US 6509233 B2
Cesium is implanted into the gate oxide layer of a vertical trench-gated MOSFET. The cesium, which is an electropositive material, reduces the threshold voltage of the device and lowers the on-resistance by improving the accumulation region adjacent the bottom of the trench.
1. A method of forming a trench-gated MOSFET comprising:
forming a trench in a semiconductor material;
forming a gate oxide layer along at least a portion of a wall of the trench and a thicker gate oxide layer along a bottom of the trench;
implanting cesium into the trench wall and bottom gate oxide layer; and
forming a conductive gate electrode in the trench, whereby the gate oxide layers are between the gate electrode and the wall and bottom of the trench.
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This application is a divisional of application Ser. No. 09/687,912, filed Oct. 13, 2000, and incorporated herein by reference in its entirety.
This invention relates to metal-oxide-silicon field-effect transistors (MOSFETs) and in particular vertical MOSFETs in which the gate is formed in a trench.
It is known to fabricate vertical MOSFETs in which the gate is formed in a trench. Such devices are sometimes referred to as TrenchFETs, UMOSFETs or trench-gated double-diffused MOSFETs (DMOSFETs). Trench-gated DMOSFETs are generally preferred to planar DMOSFETs because they can be formed with a higher cell packing density and therefore have a lower on-resistance.
There are, however, some disadvantages to trench-gated DMOSFETs. Having the gate positioned in a trench which extends downward into the drain tends to increase the capacitance between the gate and the drain for a given gate oxide thickness. This higher gate-to-drain capacitance reduces the switching speed of the device and this can be a problem in, for example, pulse width modulation applications. Second, when the device is required to block a reverse voltage, the electric field reaches a high level at the corners of the trench. This may create impact ionization and the consequent injection of hot carriers into the gate oxide. As a result, the gate oxide layer can be damaged leading to premature failure of the device.
These problems are becoming all the more significant because MOSFETs are being required to operate at lower and lower supply voltages. This requires that the MOSFETs turn on at lower threshold voltages. The threshold voltage is determined by the following equation:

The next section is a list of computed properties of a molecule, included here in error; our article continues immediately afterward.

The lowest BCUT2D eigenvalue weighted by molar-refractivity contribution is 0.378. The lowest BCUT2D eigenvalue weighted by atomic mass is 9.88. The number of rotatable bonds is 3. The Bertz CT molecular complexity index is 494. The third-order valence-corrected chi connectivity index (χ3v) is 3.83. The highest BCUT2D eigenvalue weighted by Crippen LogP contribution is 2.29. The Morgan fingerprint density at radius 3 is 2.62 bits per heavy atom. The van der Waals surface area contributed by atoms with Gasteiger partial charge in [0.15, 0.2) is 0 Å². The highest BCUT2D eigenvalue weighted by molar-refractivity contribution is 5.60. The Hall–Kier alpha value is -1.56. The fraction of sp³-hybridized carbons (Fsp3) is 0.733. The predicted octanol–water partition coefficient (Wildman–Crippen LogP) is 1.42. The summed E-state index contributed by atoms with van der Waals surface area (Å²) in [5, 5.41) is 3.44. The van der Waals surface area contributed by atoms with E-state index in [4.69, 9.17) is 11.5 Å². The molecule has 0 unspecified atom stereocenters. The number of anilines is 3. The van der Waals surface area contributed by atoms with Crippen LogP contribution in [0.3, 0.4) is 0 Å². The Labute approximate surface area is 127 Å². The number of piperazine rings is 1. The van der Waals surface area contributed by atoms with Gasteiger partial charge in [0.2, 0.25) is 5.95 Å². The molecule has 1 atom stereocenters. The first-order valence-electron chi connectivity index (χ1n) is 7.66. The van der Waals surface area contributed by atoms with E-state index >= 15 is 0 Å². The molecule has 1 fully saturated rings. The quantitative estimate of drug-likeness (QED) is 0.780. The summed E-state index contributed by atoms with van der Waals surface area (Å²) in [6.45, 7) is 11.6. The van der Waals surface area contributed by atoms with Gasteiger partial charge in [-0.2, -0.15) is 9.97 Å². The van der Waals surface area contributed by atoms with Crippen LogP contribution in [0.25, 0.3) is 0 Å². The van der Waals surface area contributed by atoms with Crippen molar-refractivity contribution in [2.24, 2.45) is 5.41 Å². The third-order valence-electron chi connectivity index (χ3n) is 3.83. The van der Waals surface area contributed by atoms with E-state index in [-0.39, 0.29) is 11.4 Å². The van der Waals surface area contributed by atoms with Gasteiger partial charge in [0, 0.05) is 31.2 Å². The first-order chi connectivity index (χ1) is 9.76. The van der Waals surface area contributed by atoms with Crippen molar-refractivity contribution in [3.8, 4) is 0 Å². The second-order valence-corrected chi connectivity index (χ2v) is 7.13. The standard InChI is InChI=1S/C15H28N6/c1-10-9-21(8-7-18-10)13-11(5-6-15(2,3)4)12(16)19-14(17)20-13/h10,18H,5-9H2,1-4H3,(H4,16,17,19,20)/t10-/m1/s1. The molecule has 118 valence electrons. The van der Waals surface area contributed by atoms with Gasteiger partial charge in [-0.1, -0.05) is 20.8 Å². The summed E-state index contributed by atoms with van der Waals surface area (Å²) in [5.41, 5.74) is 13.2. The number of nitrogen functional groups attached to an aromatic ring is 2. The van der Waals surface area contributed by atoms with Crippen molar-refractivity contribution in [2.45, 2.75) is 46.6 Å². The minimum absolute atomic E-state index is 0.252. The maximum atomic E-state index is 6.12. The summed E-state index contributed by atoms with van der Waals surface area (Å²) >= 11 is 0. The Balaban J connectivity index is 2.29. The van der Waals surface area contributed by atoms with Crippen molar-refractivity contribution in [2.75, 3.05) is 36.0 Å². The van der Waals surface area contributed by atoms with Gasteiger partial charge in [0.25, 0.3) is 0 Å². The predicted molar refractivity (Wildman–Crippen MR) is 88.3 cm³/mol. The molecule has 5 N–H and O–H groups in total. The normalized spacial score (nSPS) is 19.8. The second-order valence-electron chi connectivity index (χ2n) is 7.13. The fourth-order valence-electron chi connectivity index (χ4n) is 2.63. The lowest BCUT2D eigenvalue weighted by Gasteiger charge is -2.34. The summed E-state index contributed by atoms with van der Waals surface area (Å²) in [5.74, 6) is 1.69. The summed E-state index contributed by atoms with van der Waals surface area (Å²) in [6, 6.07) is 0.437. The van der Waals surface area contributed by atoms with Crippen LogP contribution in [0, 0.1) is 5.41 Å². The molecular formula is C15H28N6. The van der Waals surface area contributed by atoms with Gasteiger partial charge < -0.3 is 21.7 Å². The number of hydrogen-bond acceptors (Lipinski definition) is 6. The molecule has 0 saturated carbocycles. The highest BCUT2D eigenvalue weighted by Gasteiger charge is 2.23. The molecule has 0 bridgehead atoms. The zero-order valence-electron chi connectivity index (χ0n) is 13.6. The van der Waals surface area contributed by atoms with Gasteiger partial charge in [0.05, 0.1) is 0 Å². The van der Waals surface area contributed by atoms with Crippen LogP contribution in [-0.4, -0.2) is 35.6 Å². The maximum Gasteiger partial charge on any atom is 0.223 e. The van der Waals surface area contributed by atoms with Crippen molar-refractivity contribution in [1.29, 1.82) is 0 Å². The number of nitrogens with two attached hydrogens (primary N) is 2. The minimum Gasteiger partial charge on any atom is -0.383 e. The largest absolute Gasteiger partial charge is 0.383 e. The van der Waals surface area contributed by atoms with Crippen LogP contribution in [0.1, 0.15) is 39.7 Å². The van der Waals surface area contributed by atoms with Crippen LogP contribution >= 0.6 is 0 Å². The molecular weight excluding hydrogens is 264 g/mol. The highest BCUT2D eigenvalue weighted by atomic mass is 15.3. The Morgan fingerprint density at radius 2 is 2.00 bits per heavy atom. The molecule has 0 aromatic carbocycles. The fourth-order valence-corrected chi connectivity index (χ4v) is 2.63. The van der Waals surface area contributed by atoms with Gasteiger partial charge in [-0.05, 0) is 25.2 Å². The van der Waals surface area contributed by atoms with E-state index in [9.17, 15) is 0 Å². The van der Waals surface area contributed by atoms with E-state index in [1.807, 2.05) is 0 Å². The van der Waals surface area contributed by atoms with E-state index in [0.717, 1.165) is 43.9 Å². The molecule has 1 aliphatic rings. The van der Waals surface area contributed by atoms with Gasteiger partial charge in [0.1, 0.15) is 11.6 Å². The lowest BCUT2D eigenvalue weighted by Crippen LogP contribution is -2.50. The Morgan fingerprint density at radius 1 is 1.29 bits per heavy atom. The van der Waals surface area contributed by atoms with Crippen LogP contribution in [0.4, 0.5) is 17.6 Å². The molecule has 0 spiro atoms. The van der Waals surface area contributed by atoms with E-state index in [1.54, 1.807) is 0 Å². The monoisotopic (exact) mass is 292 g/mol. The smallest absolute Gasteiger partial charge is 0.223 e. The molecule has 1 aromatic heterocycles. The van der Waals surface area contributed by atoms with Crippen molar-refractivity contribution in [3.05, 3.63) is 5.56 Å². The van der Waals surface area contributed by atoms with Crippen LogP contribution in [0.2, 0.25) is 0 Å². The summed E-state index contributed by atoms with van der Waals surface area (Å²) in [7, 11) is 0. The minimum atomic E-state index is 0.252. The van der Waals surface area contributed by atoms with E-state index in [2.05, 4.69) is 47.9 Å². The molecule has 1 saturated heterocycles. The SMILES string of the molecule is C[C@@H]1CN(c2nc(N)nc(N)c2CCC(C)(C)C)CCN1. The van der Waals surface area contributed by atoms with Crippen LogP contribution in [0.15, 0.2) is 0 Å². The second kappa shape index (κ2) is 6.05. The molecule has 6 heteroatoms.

where VT is the threshold voltage, VFB is the flat band voltage, COX is the gate-drain capacitance across the gate oxide, QB is the bulk charge, and Fs is the surface potential. COX in turn can be expressed as:
where εOX represents the permittivity of the gate oxide and tOX represents the thickness of the gate oxide layer. Thus reducing tOX reduces VT but at the cost of increasing COX.
Attempts have been made to solve these problems by increasing the thickness of the gate oxide layer at the bottom of the trench. A thick bottom oxide, however, weakens the accumulation layer that forms along the trench wall and thereby increases the on-resistance of the MOSFET.
The threshold voltage of a vertical trench-gated MOSFET is lowered by implanting cesium into the gate oxide layer. The cesium implant produces a positive charge which reduces the flat band voltage (VFB in equation (1) above). This techique is particularly useful when used in MOSFETs that have a thicker bottom gate oxide. The cesium in the bottom oxide acts as a positive charge which improves the accumulation region and thereby lowers the on-resistance of the device.
FIG. 1 shows a cross-sectional view of a conventional vertical trench-gated DMOSFET.
FIGS. 2 and 3 show how the semiconductor material may be tilted when the cesium is implanted.
FIG. 4 shows a cross-sectional view of a vertical trench-gated DMOSFET with a thicker bottom gate oxide and having cesium implanted in the gate oxide.
As equation (1) above indicates, the threshold voltage varies directly with the flat band voltage. Thus, reducing the flat band voltage will reduce the threshold voltage. The flat band voltage is expressed by the following equation:
where φMS is the work function between the gate and the silicon and QSS is the charge in the gate oxide.
The flat band voltage can thus be reduced by increasing the charge in the gate oxide.